Tuesday, 3 April 2012
Should a child be allowed to learn from his mistakes?
Everyone learns from his or her mistakes, even adults. It's often called "learning the hard way". Usually the most effective lessons come from bitter experience.
Children learn this way too, but often a parent must intervene to make sure a child doesn't make serious mistakes through ignorance or lack of experience. For example, if your toddler reaches for the hot burner on the stove, you would not let him get burned to teach him a lesson.
There are two factors to be taken into consideration before this strategy should be used as a teaching method.
First, the child must be old enough and have sufficient intellectual ability to internalize the lesson after he learns it, and he must be able to store it in his memory bank to use in future situations of the same or a similar nature.
Second, the consequences of his actions must not harmful to his long-term physical, emotional or mental health.
Traditionally, a child seven years old is considered to have reached the age of reason. Allowing him to learn from his mistakes before that age is of questionable value. He doesn't have the experience or the maturity to make reasoned judgments and to apply them in similar situations at a later date.
Foe example, once I took my four-year-old shopping. Before we entered the store, I warned him to stay near me so he wouldn't get lost. After making a purchase, I looked around and he was nowhere in sight. I soon spotted him at the end of the aisle examining some brightly-coloured artificial flowers.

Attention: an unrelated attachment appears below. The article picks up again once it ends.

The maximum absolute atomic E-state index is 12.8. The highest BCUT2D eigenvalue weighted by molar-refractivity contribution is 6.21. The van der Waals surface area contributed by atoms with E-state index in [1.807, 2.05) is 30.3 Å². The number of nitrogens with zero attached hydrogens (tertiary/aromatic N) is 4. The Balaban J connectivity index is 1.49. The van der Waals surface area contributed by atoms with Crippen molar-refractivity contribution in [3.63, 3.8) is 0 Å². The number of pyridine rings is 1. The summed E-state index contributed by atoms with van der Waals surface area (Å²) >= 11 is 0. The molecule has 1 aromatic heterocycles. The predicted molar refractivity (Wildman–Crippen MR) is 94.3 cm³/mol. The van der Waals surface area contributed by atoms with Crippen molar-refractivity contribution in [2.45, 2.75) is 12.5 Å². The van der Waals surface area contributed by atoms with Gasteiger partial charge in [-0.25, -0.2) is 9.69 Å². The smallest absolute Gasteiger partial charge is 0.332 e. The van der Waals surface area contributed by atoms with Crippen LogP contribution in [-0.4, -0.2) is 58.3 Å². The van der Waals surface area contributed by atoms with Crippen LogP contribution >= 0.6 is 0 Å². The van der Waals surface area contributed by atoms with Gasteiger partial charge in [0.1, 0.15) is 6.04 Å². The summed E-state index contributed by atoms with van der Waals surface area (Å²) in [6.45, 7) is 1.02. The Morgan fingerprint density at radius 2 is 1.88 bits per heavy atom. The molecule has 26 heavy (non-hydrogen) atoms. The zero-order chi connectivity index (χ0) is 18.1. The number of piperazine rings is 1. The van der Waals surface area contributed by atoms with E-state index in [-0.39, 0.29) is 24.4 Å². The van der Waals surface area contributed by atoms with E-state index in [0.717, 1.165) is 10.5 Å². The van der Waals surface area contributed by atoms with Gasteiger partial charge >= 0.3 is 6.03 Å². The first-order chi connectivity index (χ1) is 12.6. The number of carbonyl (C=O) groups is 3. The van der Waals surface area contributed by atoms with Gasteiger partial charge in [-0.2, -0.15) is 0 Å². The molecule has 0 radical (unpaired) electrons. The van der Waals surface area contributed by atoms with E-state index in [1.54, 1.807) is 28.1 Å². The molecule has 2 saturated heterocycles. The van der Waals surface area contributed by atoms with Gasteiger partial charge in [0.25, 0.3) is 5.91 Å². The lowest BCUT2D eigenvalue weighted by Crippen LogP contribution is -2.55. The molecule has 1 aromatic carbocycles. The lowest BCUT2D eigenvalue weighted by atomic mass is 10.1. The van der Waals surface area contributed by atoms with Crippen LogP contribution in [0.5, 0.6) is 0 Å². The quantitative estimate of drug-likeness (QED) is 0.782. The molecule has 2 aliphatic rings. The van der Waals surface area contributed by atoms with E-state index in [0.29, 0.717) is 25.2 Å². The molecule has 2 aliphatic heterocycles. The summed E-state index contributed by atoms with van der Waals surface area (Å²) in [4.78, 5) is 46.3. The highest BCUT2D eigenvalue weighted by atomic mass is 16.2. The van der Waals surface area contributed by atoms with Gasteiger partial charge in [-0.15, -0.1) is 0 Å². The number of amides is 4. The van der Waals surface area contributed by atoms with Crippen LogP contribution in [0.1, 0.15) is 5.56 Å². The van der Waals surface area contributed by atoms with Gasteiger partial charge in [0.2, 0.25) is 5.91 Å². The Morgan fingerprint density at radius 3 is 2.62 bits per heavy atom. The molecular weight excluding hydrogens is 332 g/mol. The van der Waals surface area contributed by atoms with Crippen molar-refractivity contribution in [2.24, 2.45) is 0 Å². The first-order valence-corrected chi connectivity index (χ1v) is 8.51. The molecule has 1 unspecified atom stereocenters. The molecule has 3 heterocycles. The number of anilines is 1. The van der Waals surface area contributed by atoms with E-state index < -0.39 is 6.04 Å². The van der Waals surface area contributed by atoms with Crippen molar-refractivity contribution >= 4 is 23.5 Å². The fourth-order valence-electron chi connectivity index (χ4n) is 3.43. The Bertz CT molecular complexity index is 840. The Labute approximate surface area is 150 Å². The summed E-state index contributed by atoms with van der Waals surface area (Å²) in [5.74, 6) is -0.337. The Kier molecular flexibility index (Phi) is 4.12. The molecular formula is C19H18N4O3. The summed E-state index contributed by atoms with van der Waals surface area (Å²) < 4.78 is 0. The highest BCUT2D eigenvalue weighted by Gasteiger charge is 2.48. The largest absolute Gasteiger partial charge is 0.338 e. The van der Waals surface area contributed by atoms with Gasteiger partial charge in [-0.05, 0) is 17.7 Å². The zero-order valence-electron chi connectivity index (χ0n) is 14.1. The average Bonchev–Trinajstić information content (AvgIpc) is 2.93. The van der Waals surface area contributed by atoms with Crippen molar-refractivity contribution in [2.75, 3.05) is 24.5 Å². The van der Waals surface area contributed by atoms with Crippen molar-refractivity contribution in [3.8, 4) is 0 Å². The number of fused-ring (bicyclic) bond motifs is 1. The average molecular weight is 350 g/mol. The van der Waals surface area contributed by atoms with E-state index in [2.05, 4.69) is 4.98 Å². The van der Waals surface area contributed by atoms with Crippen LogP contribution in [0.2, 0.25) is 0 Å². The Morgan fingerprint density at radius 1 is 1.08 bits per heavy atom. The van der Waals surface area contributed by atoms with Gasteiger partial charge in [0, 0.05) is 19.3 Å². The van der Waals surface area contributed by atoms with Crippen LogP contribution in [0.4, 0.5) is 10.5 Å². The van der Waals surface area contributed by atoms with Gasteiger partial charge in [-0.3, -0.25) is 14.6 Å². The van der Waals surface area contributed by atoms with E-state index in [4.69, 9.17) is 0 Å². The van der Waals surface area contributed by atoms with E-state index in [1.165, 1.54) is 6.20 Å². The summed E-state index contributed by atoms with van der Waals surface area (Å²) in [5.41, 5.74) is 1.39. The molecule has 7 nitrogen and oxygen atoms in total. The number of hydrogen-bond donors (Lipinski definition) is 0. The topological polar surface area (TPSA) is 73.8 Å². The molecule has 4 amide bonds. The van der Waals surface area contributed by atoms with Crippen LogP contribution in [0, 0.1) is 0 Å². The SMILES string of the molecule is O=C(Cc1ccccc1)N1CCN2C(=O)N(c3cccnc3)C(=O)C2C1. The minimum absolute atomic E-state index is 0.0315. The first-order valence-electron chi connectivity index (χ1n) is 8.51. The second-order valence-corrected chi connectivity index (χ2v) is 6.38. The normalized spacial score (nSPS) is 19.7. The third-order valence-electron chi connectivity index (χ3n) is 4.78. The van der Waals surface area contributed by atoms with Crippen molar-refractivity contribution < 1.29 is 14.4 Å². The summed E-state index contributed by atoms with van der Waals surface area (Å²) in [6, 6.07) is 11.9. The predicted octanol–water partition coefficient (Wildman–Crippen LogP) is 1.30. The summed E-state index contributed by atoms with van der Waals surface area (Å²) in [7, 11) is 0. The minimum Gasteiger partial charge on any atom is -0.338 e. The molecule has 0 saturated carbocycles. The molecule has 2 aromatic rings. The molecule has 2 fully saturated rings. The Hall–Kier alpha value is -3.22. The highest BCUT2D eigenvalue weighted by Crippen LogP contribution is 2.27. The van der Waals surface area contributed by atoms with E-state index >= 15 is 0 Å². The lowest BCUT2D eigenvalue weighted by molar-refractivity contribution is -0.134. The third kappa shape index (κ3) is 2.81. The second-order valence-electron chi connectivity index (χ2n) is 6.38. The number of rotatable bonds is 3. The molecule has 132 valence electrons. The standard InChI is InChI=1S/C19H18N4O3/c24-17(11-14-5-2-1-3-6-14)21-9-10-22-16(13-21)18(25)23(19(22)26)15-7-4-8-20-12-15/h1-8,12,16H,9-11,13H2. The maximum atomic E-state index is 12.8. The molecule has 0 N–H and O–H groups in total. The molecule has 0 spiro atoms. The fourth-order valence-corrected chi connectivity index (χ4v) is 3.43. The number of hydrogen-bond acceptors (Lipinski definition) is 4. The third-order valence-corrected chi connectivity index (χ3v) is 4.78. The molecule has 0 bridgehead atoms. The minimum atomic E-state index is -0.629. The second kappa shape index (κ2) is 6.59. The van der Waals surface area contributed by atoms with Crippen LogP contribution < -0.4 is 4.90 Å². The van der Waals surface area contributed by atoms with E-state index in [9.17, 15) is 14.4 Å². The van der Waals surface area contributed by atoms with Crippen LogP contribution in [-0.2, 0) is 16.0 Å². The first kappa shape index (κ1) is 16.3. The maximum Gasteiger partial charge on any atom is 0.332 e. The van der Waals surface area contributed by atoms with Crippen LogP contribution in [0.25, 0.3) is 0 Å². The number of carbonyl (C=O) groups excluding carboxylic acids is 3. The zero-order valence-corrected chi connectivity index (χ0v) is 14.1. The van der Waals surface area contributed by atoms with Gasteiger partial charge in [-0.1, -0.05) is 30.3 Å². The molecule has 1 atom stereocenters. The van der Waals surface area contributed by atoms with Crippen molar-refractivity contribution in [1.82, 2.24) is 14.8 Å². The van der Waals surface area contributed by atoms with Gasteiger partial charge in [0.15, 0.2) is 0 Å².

Thinking I'd teach him a lesson, I stayed out his line of line of vision for a short time. When he realized Mom had disappeared and he was all alone, he panicked. He let out a bloodcurdling scream and started run up and down nearby aisles until I caught up with him. "Aha! That was a good lesson," I thought.
Not so. The next shopping trip we took together was uneventful, but the following one saw a repeat performance of the previous incident. This time it was some model cars that attracted his attention.
The "learning from experience" must be started gradually and applied judiciously.
An eight-year-old student goes to school without her homework book. The first time her parent may drive to the school and deliver it to her so she won't get in trouble with the teacher, but she must not come to expect such service to continue.
The second time it happens, it's a good idea to let her experience the natural consequences of her carelessness. She'll be reprimanded, and may miss recess to complete the homework a second time. The chances are, she'll remember her book next time.
Where this strategy really comes into its own is during the teenage years. These young people are anxious to be independent, and in a few short years they will be out on their own. A parent's role changes from being the boss to being a mentor. You can still advise, but allowing a teen to experience the natural consequences of his actions is a worthwhile option.
If a high school student sleeps in and misses the bus, they must walk into class late and take the punishment: no emergency taxi service from Mom or Dad.
If he doesn't put his dirty clothes in the clothes hamper, they don't get washed. If she skips assigned chores, she forfeits her allowance. If he doesn't wear boots when it's snowing, he sits in cold, wet socks all day. If she doesn't keep her room tidy, visiting friends will witness the chaos and judge her to be a slob.
Allowing children to learn from their mistakes is a valuable strategy. It's really allowing them to get a glimpse of the real world before they actually leave the nest. It teaches them responsibility, self-reliance and independence.
As long as the child is mature enough to learn the appropriate lesson, and the consequences, if he makes a blunder, are not too damaging, the parent should relax, just sit back and watch. After all, it's the way he'll be learning most of his lessons for the rest of his life.